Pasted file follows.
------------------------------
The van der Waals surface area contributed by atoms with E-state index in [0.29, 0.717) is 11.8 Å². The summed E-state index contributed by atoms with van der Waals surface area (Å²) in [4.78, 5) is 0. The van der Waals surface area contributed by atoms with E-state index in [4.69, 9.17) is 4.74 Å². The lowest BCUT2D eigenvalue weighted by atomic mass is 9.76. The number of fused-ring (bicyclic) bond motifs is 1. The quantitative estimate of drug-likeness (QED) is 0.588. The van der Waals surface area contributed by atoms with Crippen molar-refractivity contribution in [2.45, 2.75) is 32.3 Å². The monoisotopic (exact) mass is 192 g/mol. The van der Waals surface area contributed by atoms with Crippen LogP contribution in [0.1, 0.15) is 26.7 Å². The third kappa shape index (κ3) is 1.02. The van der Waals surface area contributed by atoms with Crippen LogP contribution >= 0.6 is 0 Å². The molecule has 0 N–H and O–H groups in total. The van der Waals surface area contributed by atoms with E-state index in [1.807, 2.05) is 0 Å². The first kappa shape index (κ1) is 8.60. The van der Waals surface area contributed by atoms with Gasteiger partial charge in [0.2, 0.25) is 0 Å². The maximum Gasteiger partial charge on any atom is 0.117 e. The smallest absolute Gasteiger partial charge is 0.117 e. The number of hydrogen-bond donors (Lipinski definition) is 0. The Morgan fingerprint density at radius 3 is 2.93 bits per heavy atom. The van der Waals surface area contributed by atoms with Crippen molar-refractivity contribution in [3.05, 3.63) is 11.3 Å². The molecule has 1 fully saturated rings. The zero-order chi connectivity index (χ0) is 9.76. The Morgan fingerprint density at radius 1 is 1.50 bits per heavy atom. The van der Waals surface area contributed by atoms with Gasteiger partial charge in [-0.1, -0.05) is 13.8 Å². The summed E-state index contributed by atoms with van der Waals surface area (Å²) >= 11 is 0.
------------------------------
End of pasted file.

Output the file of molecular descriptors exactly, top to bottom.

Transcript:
The van der Waals surface area contributed by atoms with E-state index in [0.29, 0.717) is 11.8 Å². The summed E-state index contributed by atoms with van der Waals surface area (Å²) in [4.78, 5) is 0. The van der Waals surface area contributed by atoms with E-state index in [4.69, 9.17) is 4.74 Å². The lowest BCUT2D eigenvalue weighted by atomic mass is 9.76. The number of fused-ring (bicyclic) bond motifs is 1. The quantitative estimate of drug-likeness (QED) is 0.588. The van der Waals surface area contributed by atoms with Crippen molar-refractivity contribution in [2.45, 2.75) is 32.3 Å². The monoisotopic (exact) mass is 192 g/mol. The van der Waals surface area contributed by atoms with Crippen LogP contribution in [0.1, 0.15) is 26.7 Å². The third kappa shape index (κ3) is 1.02. The van der Waals surface area contributed by atoms with Crippen LogP contribution >= 0.6 is 0 Å². The molecule has 0 N–H and O–H groups in total. The van der Waals surface area contributed by atoms with E-state index in [1.807, 2.05) is 0 Å². The first kappa shape index (κ1) is 8.60. The van der Waals surface area contributed by atoms with Gasteiger partial charge in [0.2, 0.25) is 0 Å². The maximum Gasteiger partial charge on any atom is 0.117 e. The smallest absolute Gasteiger partial charge is 0.117 e. The number of hydrogen-bond donors (Lipinski definition) is 0. The Morgan fingerprint density at radius 3 is 2.93 bits per heavy atom. The van der Waals surface area contributed by atoms with Crippen molar-refractivity contribution in [3.05, 3.63) is 11.3 Å². The molecule has 1 fully saturated rings. The zero-order chi connectivity index (χ0) is 9.76. The Morgan fingerprint density at radius 1 is 1.50 bits per heavy atom. The van der Waals surface area contributed by atoms with Gasteiger partial charge in [-0.1, -0.05) is 13.8 Å². The summed E-state index contributed by atoms with van der Waals surface area (Å²) >= 11 is 0.